Among all the normal stuff you were reading last week, here's something you might have missed: the little slice of the internet devoted to Tesla forums went crazy. Someone uncovered the 2017 Tesla Model 3's certification papers on a public corner of the Environmental Protection Agency website. And there's good reason these papers caused a stir: the filing documents revealed things that Tesla wouldn't talk about during the car's initial debut handover event in July.
The papers show that the long-range Model 3's rated battery capacity is 80.5 kilowatt-hours (the actual usable capacity that Tesla historically uses to badge its models, which is always lower, never appears on such documents). They also state that its electric motor produces 258 horsepower. But these facts were arguably not the most important bits of information contained within the EPA documents.
The big news is this: the Model 3 uses a permanent magnet (PM) electric motor instead of the AC induction motors used in all Tesla products to date.
It may sound like a nerdy difference, but this is a huge deal on many levels. Tesla's entire identity is tied up with the AC induction motor, a type that Nikola Tesla himself patented in the late 1880s. Not only that, the Tesla logo is said to be a cross-section of one lobe of one of its own AC induction motors. Tesla is the only production electric carmaker with this type of motor, so it has historically bad-mouthed the PM motors used by everyone else. Tesla liked pointing out that PM motors tend to be less efficient when operated at higher speeds. Also, such motors are made from rare earth elements, which are mostly mined in China and are thus subject to trade politics. No wonder Tesla didn't feel like revealing this nugget at the Model 3's coming-out party, which was well-attended by Tesla fans who are invested in the Tesla story.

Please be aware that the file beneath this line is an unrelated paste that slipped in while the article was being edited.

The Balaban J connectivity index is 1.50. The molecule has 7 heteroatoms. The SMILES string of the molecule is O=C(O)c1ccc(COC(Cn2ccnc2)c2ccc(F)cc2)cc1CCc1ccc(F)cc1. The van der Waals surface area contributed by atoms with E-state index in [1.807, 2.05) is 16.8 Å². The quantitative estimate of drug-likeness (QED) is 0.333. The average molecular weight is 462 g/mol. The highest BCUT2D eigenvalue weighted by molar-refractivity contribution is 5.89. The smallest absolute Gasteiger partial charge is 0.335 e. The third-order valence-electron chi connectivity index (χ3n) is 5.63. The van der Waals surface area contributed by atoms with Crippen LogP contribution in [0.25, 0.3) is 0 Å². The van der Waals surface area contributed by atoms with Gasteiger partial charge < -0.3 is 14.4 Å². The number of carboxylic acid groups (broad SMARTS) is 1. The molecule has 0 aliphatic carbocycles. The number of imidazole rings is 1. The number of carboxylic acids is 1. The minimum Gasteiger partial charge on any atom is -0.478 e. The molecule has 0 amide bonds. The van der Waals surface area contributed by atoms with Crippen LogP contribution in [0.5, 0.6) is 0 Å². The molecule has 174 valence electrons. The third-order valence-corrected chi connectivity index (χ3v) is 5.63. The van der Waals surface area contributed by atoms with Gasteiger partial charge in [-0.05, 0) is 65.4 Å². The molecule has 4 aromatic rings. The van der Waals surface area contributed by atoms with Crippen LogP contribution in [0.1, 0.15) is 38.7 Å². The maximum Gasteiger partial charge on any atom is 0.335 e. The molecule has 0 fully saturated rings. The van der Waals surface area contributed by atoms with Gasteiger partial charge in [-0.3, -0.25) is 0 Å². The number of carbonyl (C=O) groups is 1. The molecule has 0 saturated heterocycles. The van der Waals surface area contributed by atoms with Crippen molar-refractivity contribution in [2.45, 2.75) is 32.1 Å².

But none of this is bad news for consumers or deposit-holders waiting in line to buy a Model 3. In fact, it's a good thing. For one, PM motors are more efficient, so long as you're not intent on building a hyperperformance machine. This makes them a better choice for daily-driven commuter vehicles. Not to oversimplify it too much, but AC induction motors have to use some of the electricity stored in the car's battery to generate the necessary magnetism within the motor. Permanent magnet motors have no need for this because they are made using, as the name suggests, permanently magnetic materials.
This change has many cascading benefits, especially if you are trying to build a smaller, less-expensive electric car. A more efficient electric motor means you can use a smaller battery to achieve a given range, which not only lowers the price, but also reduces the battery's weight and footprint. A smaller and lighter battery in turn allows for a smaller and lighter car, which increases efficiency and range and reduces the need for a big motor even more. It's a self-reinforcing change that makes the Model 3 possible, as well as affordable.
And there are other important details that went unnoticed by those who first uncovered the EPA documents: Namely, a summary of the test results that will underpin the official range and "fuel economy" ratings that will eventually appear on the Model 3's window sticker.
From these we can see that the Model 3 will be the first Tesla that's rated higher in the city than it is on the highway. That's not because freeway efficiency is substandard (that, too, is better than any other Tesla) but because around-town efficiency is vastly improved. Our analysis of the raw numbers suggests it's entirely possible we'll see Model 3 efficiency ratings that exceed those of the Chevrolet Bolt, which is good for 119 miles per gallon equivalent and 28 kWh per 100 miles in a mix of city and highway driving. For comparison, the thriftiest Tesla Model sold to date is the Model S 60D, which is rated at 104 mpge and a somewhat unimpressive 32 kWh per 100 miles. Furthermore, we would not be surprised if Elon Musk announces that the long-range Model 3's range will climb above the 310-mile preliminary estimate Tesla shared at the handoff party by as much as 20 miles, possibly more.
The final bit of interesting information comes from what the 2017 EPA filing documents don't say. There's no mention of a 2017 standard-range Model 3. That seems to clinch the idea that we won't see any of those vehicles until 2018. And with no filing from Tesla on the base car, there's no range and consumption data we can analyze. Not yet, anyway.
All of this bodes well for the range and efficiency of the Model 3. The numbers that Tesla shared at the handover event look that much more believable, now that we know more about the motor, the battery and the raw numbers the company has submitted to the EPA.